The only bad thing about Fabarnak that I can possibly say is that it will not have nearly enough room for the numbers of people that I expect to crowd their doors. This small resto-café has been open for less than a year, and can be found in downtown Toronto’s Church-Wellesley Village. As such, it is within walking distance of countless competitors. Yet, there are so many reasons that I believe Fabarnak will flourish.
Let us begin with the food, shall we? The food is divine. The meats are perfectly seasoned and tender, and the sides are bursting with surprising and delightful flavour combinations. Like most smaller resto- cafés, the menu is fairly petite. It includes a handful of salads as appetizers or mains, six main dishes (poultry, red meat, fish, and vegetarian), a few small desserts, and a daily special. To top it off, all of the food arrives more aesthetically pleasing than those dishes found in most resto-cafés.
Speaking of presentation, the interior design of Fabarnak is downright adorable. The cheery lime chairs and a couple of turquoise tiled walls are paired with the more muted wooden tables and blue-gray walls. The overhead lighting is softened and dispersed by using large, upside-down turquoise umbrellas for lampshades, adding that element of quirk. Against all this, large windows allow plentiful sunlight and a view to the pedestrian-friendly Church Street.
Based off all that I have said, you may be expecting some moderate-high prices, but in fact, the current prices are outrageously low. For dinner last week, I paid $14 (+ tax and tip) for a generous portion of 12-hour braised short ribs, smashed potato, house-made tomato jam, and mixed vegetables. It was delicious, and if I didn’t know any better I might have paid double what they charged.
Now onto what, in my opinion, elevates Fabarnak from a very good restaurant to one that is truly excellent. Fabarnak has what they call the “double bottom line”. Fabarnak’s economic goal, for now, is to break even. As they become more established, attract regular clientele, and build a reputation – and I have no doubt they will do all these things – prices are expected to increase moderately. At that point, the economic goals will likely shift, and this leads us to the second bottom line. I am enormously impressed with Fabarnak as a socially conscious enterprise. Perhaps I should not be, given that it is an initiative of The 519, a highly regarded community centre. Once Fabarnak does become more profitable, its proceeds will benefit The 519’s services.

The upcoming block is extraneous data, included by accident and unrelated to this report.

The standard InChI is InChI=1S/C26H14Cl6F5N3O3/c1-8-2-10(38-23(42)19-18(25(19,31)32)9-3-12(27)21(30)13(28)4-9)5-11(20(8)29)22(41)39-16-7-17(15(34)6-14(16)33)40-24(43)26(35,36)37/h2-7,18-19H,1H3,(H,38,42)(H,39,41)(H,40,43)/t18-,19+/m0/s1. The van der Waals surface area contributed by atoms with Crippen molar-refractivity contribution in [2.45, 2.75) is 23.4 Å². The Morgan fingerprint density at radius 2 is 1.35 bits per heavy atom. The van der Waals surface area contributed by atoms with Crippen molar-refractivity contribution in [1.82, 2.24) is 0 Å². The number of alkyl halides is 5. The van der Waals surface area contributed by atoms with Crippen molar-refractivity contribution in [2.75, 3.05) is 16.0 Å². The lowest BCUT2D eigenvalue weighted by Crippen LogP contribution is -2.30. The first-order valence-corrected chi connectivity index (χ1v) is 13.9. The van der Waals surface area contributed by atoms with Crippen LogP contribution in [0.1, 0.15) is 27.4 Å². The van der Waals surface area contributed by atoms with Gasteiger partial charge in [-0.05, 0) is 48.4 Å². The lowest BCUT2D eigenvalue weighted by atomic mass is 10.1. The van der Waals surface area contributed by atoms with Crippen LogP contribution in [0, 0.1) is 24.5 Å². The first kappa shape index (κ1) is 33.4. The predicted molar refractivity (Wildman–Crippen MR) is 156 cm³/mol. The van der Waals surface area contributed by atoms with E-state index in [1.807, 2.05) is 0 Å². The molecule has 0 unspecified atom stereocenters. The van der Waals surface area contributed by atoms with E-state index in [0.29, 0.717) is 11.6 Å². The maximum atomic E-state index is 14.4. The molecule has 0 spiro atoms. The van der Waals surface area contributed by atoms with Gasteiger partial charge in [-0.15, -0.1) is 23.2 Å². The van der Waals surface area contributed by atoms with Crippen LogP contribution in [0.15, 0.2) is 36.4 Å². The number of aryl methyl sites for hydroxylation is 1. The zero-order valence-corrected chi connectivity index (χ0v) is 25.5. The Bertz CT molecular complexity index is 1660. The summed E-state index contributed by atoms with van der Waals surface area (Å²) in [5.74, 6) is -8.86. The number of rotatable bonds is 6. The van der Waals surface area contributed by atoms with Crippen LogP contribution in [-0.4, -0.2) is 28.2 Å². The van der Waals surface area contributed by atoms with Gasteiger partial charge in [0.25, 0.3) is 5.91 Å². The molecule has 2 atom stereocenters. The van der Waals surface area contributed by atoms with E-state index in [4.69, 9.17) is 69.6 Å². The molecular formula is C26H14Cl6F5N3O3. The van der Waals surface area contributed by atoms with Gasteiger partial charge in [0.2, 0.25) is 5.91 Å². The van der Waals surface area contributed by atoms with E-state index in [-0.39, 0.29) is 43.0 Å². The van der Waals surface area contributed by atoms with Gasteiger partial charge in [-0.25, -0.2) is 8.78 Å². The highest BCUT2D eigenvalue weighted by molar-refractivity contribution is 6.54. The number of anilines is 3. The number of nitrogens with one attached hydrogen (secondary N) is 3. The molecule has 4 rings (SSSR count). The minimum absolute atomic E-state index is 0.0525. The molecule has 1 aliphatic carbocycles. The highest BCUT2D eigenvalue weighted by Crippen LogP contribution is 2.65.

Fabarnak also has a staffing program that provides training and employment opportunities to people that have experienced barriers to employment. Eventually, the staff will also run public workshops on daily and holiday cooking, and making preserves. Furthermore, in keeping with a growing awareness of food nutrition and politics, Fabarnak offers a menu that is over 80% locally and sustainably produced.
I think that tonight I will have the Ontario trout, seasonal vegetables, braised white beans, red pepper rouille, and tomato broth, as well as a butter tart for dessert.
Fabarnak is located on 519 Church Street, Toronto.
Hours of operation:
Mon – Tues: 07:30 – 16:00
Wed – Fri: 07:30 – 21:00
All photos courtesy of Fabarnak.